Goddard ground attack has Mustangs’ attention

5-1 Lions averaging nearly 300 yards rushing per game

Mustang outside linebacker Charles Slothower (44) will be among the defensive players tasked with slowing down Goddards potent rushing offense tonight.

Mustang outside linebacker Charles Slothower (44) will be among the defensive players tasked with slowing down Goddard’s potent rushing offense tonight.

With a defense allowing an average of 283.4 rushing yards per game, a looming question going into tonight’s game at Goddard is the defense’s ability to hold up against the Lions’ rush-heavy offense.

“Goddard is a tough prep for us,” Central defensive coordinator Austin Kingsbury said. “They are similar to Valley Center because they are going to run the ball 90 percent of the time.”

A sturdier rushing defense could be the answer to the 4-2 Mustangs beating the Lions, who are 5-1 this season.

“We feel strong about our game plan,” Kingsbury said. “We just have to be sound in our assignment, be more physical than Goddard in the box, and we have to tackle well.”

Players seem to be getting the message, as defensive players have been improving against the run during practices, Kingsbury said.

“We just have to match their physicality and speed,” sophomore defensive end James MacKinney said. “If we all stay 100 percent every play, then I think we’ll be just fine.”

Although the Mustangs have been dominant on offense, scoring an average of 47.8 points per game, the defense has struggled, allowing 31.5 points per game.

The Lions average 50 rushing attempts and 279.3 yards per game.

The coaches have been working to revitalize the struggling rush defense, Mustang head coach Mark Sandbo said.

“I think we’ve been doing a lot of good things,” Sandbo said. “We’ve become better tacklers and better against the pass.”

Even with defensive struggles, the Mustangs offense – led by the three-headed monster of junior quarterback Gunnar Gross, senior running back Kenyon McMillan and sophomore wide receiver Hunter Mowery – can still shine against Goddard.

“I would say Gunnar’s thrown the ball really well,” Sandbo said. “I’m definitely impressed with what we’ve gotten from Gunnar.”

Leading on the ground is the combo of Gross and McMillan, who have combined for 1,459 rushing yards through six games.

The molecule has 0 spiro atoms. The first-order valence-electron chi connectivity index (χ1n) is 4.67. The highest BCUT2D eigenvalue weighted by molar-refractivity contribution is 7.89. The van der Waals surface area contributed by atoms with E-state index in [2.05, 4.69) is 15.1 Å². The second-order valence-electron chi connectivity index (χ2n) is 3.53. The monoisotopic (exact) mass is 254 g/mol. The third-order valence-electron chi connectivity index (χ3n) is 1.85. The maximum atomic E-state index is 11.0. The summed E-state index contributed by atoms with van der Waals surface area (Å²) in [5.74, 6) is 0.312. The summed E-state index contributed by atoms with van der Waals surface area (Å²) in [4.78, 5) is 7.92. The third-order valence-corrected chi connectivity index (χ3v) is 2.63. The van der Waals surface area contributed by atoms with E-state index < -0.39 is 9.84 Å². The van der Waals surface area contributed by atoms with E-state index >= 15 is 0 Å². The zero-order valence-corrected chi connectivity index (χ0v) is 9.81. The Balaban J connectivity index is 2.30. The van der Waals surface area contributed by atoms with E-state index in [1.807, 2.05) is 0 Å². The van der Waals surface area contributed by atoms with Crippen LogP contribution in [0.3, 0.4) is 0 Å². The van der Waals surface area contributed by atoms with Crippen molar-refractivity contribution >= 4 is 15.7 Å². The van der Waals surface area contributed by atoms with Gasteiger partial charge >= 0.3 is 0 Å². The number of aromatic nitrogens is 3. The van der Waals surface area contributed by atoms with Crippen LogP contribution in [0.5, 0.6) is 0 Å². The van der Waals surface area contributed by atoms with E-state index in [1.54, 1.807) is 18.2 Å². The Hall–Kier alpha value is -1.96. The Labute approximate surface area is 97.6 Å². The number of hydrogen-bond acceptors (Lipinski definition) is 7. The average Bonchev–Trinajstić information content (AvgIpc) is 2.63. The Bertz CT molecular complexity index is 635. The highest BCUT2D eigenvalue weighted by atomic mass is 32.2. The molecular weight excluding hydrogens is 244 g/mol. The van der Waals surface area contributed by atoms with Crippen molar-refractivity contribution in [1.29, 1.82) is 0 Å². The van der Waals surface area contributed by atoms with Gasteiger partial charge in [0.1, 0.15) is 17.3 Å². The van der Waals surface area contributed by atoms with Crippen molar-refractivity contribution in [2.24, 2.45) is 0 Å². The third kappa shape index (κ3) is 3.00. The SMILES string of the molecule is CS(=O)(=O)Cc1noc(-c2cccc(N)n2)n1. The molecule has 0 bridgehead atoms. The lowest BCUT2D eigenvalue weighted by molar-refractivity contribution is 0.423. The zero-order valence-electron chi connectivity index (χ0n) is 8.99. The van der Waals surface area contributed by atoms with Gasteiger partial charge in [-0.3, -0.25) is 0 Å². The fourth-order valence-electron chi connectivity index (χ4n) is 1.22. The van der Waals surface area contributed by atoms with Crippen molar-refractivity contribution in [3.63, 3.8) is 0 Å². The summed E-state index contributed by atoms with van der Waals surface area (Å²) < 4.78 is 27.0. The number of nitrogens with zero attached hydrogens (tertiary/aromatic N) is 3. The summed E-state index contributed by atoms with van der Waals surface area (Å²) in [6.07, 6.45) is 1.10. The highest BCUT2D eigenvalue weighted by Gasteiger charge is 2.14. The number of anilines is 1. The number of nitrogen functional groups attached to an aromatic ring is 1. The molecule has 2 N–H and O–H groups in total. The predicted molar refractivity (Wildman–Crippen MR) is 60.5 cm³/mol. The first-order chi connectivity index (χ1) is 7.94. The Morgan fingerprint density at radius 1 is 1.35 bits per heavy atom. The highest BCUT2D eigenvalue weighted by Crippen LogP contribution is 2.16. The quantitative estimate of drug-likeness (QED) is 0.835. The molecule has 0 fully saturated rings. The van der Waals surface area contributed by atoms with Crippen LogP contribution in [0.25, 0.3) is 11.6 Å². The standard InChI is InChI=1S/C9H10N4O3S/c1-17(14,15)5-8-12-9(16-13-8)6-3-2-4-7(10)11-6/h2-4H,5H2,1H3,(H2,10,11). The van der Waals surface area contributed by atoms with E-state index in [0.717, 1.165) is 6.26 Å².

“We utilize the run well,” Sandbo said. “Running the football, we remove some variables and get the ball in some playmakers’ hands.”

Even though the Mustangs are inching closer to the playoffs, the team still has the same expectations, discipline and culture, Sandbo said.

“We feel like we’re in step right now,” he said. “We’re expected to play our best this time of year.”

Even with the playoffs looming closer, the Mustangs are still taking it step by step and focusing on each opponent, Sandbo said.

“We have to play well,” he said. “If things play out as well as they could, we could be as high as the fourth seed.”

The Mustangs only have 10 seniors on varsity, leaving the underclassmen to anchor the team for years to come, and they have to be ready for the bright lights of the playoffs.

Even with limited senior help, the underclassmen have shown strength and proven that they can continue the success of the program, Sandbo said.

“I’m very pleased with the resilience and resolve of our kids,” he said. “There’s added pressure, but I think our guys are ready for the speed of that type of game.”

An underappreciated part of the team is the assistant coaching staff, who have been able to talk up players and switch up game plans to ultimately win games, Sandbo said.

“We have to bring in those assistant coaches and make little changes,” Sandbo said. “We change how we approach things, then all of a sudden the team is looking better.

“As long as we don’t do foolish things or beat ourselves, we can be pretty excited on Friday night. If things start clicking defensively, we could be a tough out.”